Each plant in the landscape has its own growth habit and a different requirement for pruning. Some shrubs have dwarf growth habits and may never require pruning, while vigorous large-growing shrubs may require frequent pruning.

To prune or not to prune, that is the question. Pruning is an important part of maintaining plant health and maximizing plant productivity. This is often a topic that brings fear and confusion, but pruning is, in fact, a beneficial and routine task.

Ornamental plants in the home landscape are pruned for several reasons, including maintaining a desired size or shape; promoting healthy, vigorous growth, flowering or fruiting; and removing sections damaged by insects, disease or weather. Each plant in the landscape has its own growth habit and different requirements for pruning. Some shrubs have dwarf growth habits and may never require pruning, while vigorous, large-growing shrubs may require frequent pruning. Anyone can prune, but not everyone prunes properly.

Improper pruning, or pruning at the wrong time of the year, can result in misshapen plants, reduced flowering or plants that are more likely to be damaged by insects, diseases or winter cold. Because flowering ornamentals form their flower buds at different times of year, pruning times must be adjusted accordingly.

Many spring-flowering plants such as azalea, dogwood, forsythia, redbud and rhododendron set flower buds in the fall, so pruning during the fall or winter months eliminates or decreases their spring flower display.

Plants that typically flower during the summer form flower buds on new growth and can be pruned during the winter with no effect on their flowering. However, sometimes plants may need to be pruned outside of these ideal windows to remove damaged or dead plant parts, to remove obstructions from windows or buildings, or to help stop the spread of diseases.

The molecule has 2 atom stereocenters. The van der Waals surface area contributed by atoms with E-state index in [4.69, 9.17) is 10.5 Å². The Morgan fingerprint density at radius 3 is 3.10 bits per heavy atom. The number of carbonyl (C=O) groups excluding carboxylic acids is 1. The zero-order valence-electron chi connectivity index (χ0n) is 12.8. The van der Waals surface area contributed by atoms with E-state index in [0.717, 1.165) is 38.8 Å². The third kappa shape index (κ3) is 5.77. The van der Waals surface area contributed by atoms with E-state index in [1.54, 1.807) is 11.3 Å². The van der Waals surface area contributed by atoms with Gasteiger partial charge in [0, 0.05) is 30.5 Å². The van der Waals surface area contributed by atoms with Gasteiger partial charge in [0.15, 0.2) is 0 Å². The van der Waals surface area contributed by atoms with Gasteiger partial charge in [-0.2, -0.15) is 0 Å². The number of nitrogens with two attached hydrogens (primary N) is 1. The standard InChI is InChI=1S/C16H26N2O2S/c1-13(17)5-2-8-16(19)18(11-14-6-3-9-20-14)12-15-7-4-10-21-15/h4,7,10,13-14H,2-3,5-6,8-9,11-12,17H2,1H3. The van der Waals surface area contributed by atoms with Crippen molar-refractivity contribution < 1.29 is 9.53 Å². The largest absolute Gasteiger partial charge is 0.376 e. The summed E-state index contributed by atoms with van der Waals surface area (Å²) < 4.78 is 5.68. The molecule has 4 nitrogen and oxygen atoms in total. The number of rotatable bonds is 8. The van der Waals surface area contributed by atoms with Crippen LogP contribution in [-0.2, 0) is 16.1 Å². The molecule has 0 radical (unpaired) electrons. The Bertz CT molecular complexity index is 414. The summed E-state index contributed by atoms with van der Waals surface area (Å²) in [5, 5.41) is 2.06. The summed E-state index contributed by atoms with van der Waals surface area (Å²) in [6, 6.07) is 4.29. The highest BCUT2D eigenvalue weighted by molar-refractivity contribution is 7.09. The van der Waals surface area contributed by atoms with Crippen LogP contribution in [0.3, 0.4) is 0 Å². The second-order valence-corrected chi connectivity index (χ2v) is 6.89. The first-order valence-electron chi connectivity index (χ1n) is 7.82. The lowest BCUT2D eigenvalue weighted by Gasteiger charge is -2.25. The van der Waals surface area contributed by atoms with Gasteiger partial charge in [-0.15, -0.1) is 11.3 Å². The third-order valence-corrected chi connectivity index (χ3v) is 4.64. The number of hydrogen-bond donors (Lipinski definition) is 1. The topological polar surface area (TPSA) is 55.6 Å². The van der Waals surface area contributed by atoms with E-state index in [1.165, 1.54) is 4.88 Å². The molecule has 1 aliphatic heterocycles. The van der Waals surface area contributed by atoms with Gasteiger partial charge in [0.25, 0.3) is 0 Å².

As a general rule, plants that flower before May should be pruned after they bloom, while those that flower after May are considered summer-flowering and can be pruned just prior to spring growth.

One exception to this rule is the oakleaf hydrangea, a summer-flowering shrub that forms flower buds the previous season.

Another exception is late-flowering azalea cultivars, which bloom during May, June or July. Prune both the oakleaf hydrangea and late-flowering azalea cultivars after they bloom. Newer azalea varieties like the ‘Encore’ line, which bloom in the spring, summer and fall, don’t require much pruning — if any at all — as long as they are planted in the right place. At most, you may need to prune taller shoots back into the body of the plant immediately after spring flowering. ‘Knock Out’ roses start flowering in spring up until frost, but should be pruned back to about 12 inches to the ground in early spring, after the threat of last frost has passed, to help stimulate vigorous growth throughout the season.

Other types of plants, like broadleaf evergreen shrubs, generally require little or no pruning at all because they usually develop a naturally symmetric growth habit when left alone, but late winter when they are dormant is usually a good time if pruning is desired.

Pruning is only harmful to a plant if done incorrectly or at the wrong time. With the right information and confidence, pruning should become a normal part of your landscape maintenance routine.

To learn more about pruning ornamental plants, see University of Georgia Cooperative Extension Bulletin 961, “Pruning Ornamental Plants In The Landscape,” and Bulletin 949, “Basic Principles of Pruning Woody Plants,” which can be found at extension.uga.edu/publications.

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